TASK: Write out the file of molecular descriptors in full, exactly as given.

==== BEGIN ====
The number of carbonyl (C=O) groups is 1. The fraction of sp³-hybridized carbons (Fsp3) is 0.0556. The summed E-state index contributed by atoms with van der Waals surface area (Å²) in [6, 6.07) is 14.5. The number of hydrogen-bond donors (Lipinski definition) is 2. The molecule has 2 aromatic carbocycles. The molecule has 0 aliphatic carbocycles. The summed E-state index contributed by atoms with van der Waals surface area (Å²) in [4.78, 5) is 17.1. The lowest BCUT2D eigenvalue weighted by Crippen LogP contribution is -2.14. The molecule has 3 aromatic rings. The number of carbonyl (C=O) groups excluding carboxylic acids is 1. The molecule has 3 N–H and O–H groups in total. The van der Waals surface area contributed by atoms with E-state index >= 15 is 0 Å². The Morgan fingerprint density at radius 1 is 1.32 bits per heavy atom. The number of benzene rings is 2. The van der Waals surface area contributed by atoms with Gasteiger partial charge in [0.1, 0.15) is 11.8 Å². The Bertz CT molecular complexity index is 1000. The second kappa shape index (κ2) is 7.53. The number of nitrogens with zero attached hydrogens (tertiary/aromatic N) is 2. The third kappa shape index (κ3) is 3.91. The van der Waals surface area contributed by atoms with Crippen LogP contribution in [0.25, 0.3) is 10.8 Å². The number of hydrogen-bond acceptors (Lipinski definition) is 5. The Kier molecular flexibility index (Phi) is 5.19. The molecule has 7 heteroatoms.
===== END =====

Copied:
The number of carbonyl (C=O) groups is 1. The fraction of sp³-hybridized carbons (Fsp3) is 0.0556. The summed E-state index contributed by atoms with van der Waals surface area (Å²) in [6, 6.07) is 14.5. The number of hydrogen-bond donors (Lipinski definition) is 2. The molecule has 2 aromatic carbocycles. The molecule has 0 aliphatic carbocycles. The summed E-state index contributed by atoms with van der Waals surface area (Å²) in [4.78, 5) is 17.1. The lowest BCUT2D eigenvalue weighted by Crippen LogP contribution is -2.14. The molecule has 3 aromatic rings. The number of carbonyl (C=O) groups excluding carboxylic acids is 1. The molecule has 3 N–H and O–H groups in total. The van der Waals surface area contributed by atoms with E-state index >= 15 is 0 Å². The Morgan fingerprint density at radius 1 is 1.32 bits per heavy atom. The number of benzene rings is 2. The van der Waals surface area contributed by atoms with Gasteiger partial charge in [0.1, 0.15) is 11.8 Å². The Bertz CT molecular complexity index is 1000. The second kappa shape index (κ2) is 7.53. The number of nitrogens with zero attached hydrogens (tertiary/aromatic N) is 2. The third kappa shape index (κ3) is 3.91. The van der Waals surface area contributed by atoms with Crippen LogP contribution in [0.25, 0.3) is 10.8 Å². The number of hydrogen-bond acceptors (Lipinski definition) is 5. The Kier molecular flexibility index (Phi) is 5.19. The molecule has 7 heteroatoms.